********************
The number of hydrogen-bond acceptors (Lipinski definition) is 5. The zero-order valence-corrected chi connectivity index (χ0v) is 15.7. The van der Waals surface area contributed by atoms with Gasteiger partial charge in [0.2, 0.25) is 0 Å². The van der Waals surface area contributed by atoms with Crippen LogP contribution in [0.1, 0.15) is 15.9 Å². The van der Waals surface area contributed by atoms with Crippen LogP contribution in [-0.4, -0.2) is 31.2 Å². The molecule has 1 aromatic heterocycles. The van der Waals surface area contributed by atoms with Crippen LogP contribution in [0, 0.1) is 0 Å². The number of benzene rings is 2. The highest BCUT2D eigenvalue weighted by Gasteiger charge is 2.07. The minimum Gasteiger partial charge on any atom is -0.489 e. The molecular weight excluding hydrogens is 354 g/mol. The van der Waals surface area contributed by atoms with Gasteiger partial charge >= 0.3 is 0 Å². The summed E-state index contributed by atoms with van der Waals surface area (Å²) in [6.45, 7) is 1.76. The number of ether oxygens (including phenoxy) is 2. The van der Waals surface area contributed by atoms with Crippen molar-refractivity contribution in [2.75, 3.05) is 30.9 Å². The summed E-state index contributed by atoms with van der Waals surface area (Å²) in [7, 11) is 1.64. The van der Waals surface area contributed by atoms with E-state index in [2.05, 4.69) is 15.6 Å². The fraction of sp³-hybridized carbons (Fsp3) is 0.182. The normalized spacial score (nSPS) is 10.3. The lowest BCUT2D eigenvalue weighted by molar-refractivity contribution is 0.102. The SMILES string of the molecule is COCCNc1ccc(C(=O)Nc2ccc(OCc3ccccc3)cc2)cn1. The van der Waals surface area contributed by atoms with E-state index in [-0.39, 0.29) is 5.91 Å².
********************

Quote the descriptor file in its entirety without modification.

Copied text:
The number of hydrogen-bond acceptors (Lipinski definition) is 5. The zero-order valence-corrected chi connectivity index (χ0v) is 15.7. The van der Waals surface area contributed by atoms with Gasteiger partial charge in [0.2, 0.25) is 0 Å². The van der Waals surface area contributed by atoms with Crippen LogP contribution in [0.1, 0.15) is 15.9 Å². The van der Waals surface area contributed by atoms with Crippen LogP contribution in [-0.4, -0.2) is 31.2 Å². The molecule has 1 aromatic heterocycles. The van der Waals surface area contributed by atoms with Crippen LogP contribution in [0, 0.1) is 0 Å². The number of benzene rings is 2. The highest BCUT2D eigenvalue weighted by Gasteiger charge is 2.07. The minimum Gasteiger partial charge on any atom is -0.489 e. The molecular weight excluding hydrogens is 354 g/mol. The van der Waals surface area contributed by atoms with Gasteiger partial charge >= 0.3 is 0 Å². The summed E-state index contributed by atoms with van der Waals surface area (Å²) in [6.45, 7) is 1.76. The number of ether oxygens (including phenoxy) is 2. The van der Waals surface area contributed by atoms with Crippen molar-refractivity contribution in [2.75, 3.05) is 30.9 Å². The summed E-state index contributed by atoms with van der Waals surface area (Å²) in [7, 11) is 1.64. The van der Waals surface area contributed by atoms with E-state index in [2.05, 4.69) is 15.6 Å². The fraction of sp³-hybridized carbons (Fsp3) is 0.182. The normalized spacial score (nSPS) is 10.3. The lowest BCUT2D eigenvalue weighted by molar-refractivity contribution is 0.102. The SMILES string of the molecule is COCCNc1ccc(C(=O)Nc2ccc(OCc3ccccc3)cc2)cn1. The van der Waals surface area contributed by atoms with E-state index in [-0.39, 0.29) is 5.91 Å².